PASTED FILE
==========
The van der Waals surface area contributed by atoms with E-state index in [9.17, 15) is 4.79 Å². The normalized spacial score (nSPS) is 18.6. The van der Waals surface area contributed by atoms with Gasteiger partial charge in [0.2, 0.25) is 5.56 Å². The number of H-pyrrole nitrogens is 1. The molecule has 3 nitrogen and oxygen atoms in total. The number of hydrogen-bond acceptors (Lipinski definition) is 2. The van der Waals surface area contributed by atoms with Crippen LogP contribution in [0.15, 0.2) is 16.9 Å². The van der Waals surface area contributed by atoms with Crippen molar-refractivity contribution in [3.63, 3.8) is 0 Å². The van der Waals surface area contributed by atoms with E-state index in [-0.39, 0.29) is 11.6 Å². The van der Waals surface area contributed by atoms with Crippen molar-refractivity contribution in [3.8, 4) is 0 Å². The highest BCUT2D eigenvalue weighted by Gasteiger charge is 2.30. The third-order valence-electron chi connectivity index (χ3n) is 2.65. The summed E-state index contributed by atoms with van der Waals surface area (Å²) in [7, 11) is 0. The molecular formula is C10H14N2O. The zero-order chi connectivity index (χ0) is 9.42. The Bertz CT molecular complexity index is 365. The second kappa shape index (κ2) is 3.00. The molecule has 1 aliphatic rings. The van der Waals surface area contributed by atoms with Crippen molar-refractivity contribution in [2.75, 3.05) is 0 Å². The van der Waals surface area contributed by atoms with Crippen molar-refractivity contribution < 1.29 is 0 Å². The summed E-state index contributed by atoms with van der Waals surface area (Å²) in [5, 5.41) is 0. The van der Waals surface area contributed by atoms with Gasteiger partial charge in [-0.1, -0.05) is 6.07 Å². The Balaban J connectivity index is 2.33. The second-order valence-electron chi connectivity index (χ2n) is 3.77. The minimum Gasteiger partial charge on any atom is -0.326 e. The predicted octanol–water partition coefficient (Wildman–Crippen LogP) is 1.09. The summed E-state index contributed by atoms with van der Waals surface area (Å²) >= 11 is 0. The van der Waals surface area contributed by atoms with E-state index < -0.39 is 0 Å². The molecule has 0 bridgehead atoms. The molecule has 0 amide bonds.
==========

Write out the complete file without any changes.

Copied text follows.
The van der Waals surface area contributed by atoms with E-state index in [9.17, 15) is 4.79 Å². The normalized spacial score (nSPS) is 18.6. The van der Waals surface area contributed by atoms with Gasteiger partial charge in [0.2, 0.25) is 5.56 Å². The number of H-pyrrole nitrogens is 1. The molecule has 3 nitrogen and oxygen atoms in total. The number of hydrogen-bond acceptors (Lipinski definition) is 2. The van der Waals surface area contributed by atoms with Crippen LogP contribution in [0.15, 0.2) is 16.9 Å². The van der Waals surface area contributed by atoms with Crippen molar-refractivity contribution in [3.63, 3.8) is 0 Å². The van der Waals surface area contributed by atoms with E-state index in [-0.39, 0.29) is 11.6 Å². The van der Waals surface area contributed by atoms with Crippen molar-refractivity contribution in [3.8, 4) is 0 Å². The highest BCUT2D eigenvalue weighted by Gasteiger charge is 2.30. The third-order valence-electron chi connectivity index (χ3n) is 2.65. The summed E-state index contributed by atoms with van der Waals surface area (Å²) in [7, 11) is 0. The molecular formula is C10H14N2O. The zero-order chi connectivity index (χ0) is 9.42. The Bertz CT molecular complexity index is 365. The second kappa shape index (κ2) is 3.00. The molecule has 1 aliphatic rings. The van der Waals surface area contributed by atoms with Crippen molar-refractivity contribution in [2.75, 3.05) is 0 Å². The van der Waals surface area contributed by atoms with Crippen molar-refractivity contribution < 1.29 is 0 Å². The summed E-state index contributed by atoms with van der Waals surface area (Å²) in [5, 5.41) is 0. The van der Waals surface area contributed by atoms with Gasteiger partial charge in [-0.1, -0.05) is 6.07 Å². The Balaban J connectivity index is 2.33. The second-order valence-electron chi connectivity index (χ2n) is 3.77. The minimum Gasteiger partial charge on any atom is -0.326 e. The predicted octanol–water partition coefficient (Wildman–Crippen LogP) is 1.09. The summed E-state index contributed by atoms with van der Waals surface area (Å²) >= 11 is 0. The van der Waals surface area contributed by atoms with E-state index < -0.39 is 0 Å². The molecule has 0 bridgehead atoms. The molecule has 0 amide bonds.